As I typed this column Thursday afternoon, a news flash popped up on AJC.com saying a tornado had been spotted in central Georgia.
Well, why not? It’s dark and gloomy outside, so why shouldn’t Mother Nature throw another thunderbolt into the perilous environment in which we exist.
I see that the terms “surreal” and “COVID-19” are paired up 42 million times in a Google search. I suppose that’s because the overwhelming nature of this pandemic has left us gob-smacked.
As the month of March was ending and the public was stunned and numb, Emory University infectious disease expert Dr. Carlos del Rio trotted out the slogan "erase April."
“The most important thing we can do is stay home,” he said. “Staying home saves lives.”
Projections were that the state's death rate would peak with 84 deaths on April 23. But the peak apparently reached about half that and has dropped the past week, according to state figures. And the hospitals were not overloaded. People largely stayed home and flattened the curve.
April is now mostly erased. What we hoped for a month ago has largely occurred, as far as the epidemiological graphs go. The worst has not happened. At least not yet.
Still, the light at the end of our collective tunnel remains dim. April’s end leaves us still mired in limbo without solid, reassuring answers.
Just look at the events of the last week if you want to get a good case of Whipsaw.
As the week began, an effort called “Reopen GA — Operation Gridlock” was scheduled to converge on the state Capitol to tell Gov. Brian Kemp to open things up. The activists were weary of being told to stay in place and having commerce hogtied.
The protest was to mimic a previous event in Michigan, where honking cars clogged the streets, people waved Don’t Tread on Me flags, and the requisite camouflage dudes with AR-15s stood around in an effort to own the Libs.
Governor Shotgun beat the protesters to the punch. On Monday, he stood outside the Capitol to announce he was loosening things up, letting bowlers bowl, barbers barber, tattooists tattoo and hairstylists style. This is set to go into effect today.
By the coming Monday, April 27, Georgians will be able to sit down in a restaurant or a movie theater under the governor’s plan. Taverns and nightclubs won’t reopen yet because drunks aren’t real great at social distancing.
» PREVIOUSLY FROM TORPY | COVID-19 dilemma: Demanding freedom, even if it kills us
» ALSO FROM TORPY | When stubborn individualism clashes with a stubborner virus
“By taking this measured action, we will get Georgians back to work safely without undermining the progress that we have all made in the battle against COVID-19,” Kemp said.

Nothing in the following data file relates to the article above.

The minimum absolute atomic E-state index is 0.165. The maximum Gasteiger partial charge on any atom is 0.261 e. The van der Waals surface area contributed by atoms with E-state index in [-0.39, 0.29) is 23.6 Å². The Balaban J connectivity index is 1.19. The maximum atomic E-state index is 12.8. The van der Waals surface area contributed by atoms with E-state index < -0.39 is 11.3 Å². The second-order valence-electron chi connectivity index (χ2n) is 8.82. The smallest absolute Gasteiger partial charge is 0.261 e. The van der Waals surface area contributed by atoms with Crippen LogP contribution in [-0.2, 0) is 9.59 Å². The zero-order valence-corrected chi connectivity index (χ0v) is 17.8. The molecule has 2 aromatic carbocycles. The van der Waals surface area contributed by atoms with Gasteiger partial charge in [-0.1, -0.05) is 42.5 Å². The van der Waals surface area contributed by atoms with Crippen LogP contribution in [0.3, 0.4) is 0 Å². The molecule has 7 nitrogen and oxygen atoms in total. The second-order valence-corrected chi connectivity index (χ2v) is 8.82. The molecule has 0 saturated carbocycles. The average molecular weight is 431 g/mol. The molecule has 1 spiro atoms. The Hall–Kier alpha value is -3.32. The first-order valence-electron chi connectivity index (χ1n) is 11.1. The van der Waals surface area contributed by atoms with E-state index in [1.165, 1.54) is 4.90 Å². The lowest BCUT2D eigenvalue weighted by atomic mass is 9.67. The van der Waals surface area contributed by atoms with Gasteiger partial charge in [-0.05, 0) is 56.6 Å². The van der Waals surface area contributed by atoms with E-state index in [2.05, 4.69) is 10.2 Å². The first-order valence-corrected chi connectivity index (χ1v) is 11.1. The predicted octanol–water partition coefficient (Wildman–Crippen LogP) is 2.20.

Progress? That seemed like news to Atlanta Mayor Keisha Lance Bottoms, to Dr. del Rio and, most of all, to the fellow who helped Kemp acquire his job — President Donald Trump.
“Would I do that? No,” Trump said Wednesday. “I want to protect people’s lives. But I’m going to let him make his decision. But I told him I totally disagree.”
So, is Trump hinting that our Gubner doesn’t want to protect lives? Wasn’t the president the guy tweeting that all these states needed to be LIBERATED?
I’m sure our governor thought his actions were going to make the Big Guy in Washington smile.
After Trump’s slapdown, an obviously confused Kemp was left fumbling with his own iPhone, tweeting, “Earlier today, I discussed Georgia’s plan to reopen shuttered businesses for limited operations with @POTUS. I appreciate his bold leadership and insight during these difficult times and the framework provided by the White House to safely move states forward.”
What was the presidential change of pace? Was it Trump just changing his mind, as he does, often mid-sentence? Or was it getting back at Kemp for appointing Kelly Loeffler to the U.S. Senate, rather than Trump’s guy, U.S. Rep. Doug Collins?
The Collins campaign gleefully ran with it.
"Poor Kelly did this to herself. She asked Brian to help her across the political street and they both got hit by a bus," said the always acerbic Collins spokesman, Dan McLagan. "Which then got backed over them. And caught fire."
Ouch. Trump even ramped up his attacks against Kemp the next day.
But aside from the diversion of watching bizarro politics, there are very real and wrenching decisions that must be made by business people. Many of whom are not ready to open, despite what the governor thinks. In fact, they’re nowhere near it.
Veteran Atlanta restaurateur Bob Amick, who owns several eateries, including TWO Urban Licks, said he has furloughed 100 employees and can’t wait to open up. But he called the governor’s decision “premature.” He has a June restart in mind.
“I don’t know where the governor was coming from on this,” Amick said. “We were in shock when we heard this.”
“The governor is far ahead of where he should be. He didn’t check the environment in Atlanta,” Amick said. “We only have one shot at this. We have to have confidence in testing and in the government and the mental state of the public. Are they ready? We don’t think so.”
He reckons sit-down restaurants might pull in 30% to 40% of normal traffic. At best. Opening up and then having to re-close would be a disaster for most restaurants and their staffs.
Amick said there are perhaps 150 major operators in the Atlanta area. “There’s a consensus in town,” he said. “Monday is not right.”
“Everything we do to make a living goes against social distancing,” he said. “The public must trust themselves. They have to have trust in where they’re going. We trail the world in testing.”
And Georgia also trails most of the country in that. So as I've said before, I'll hold off awhile on getting a haircut.
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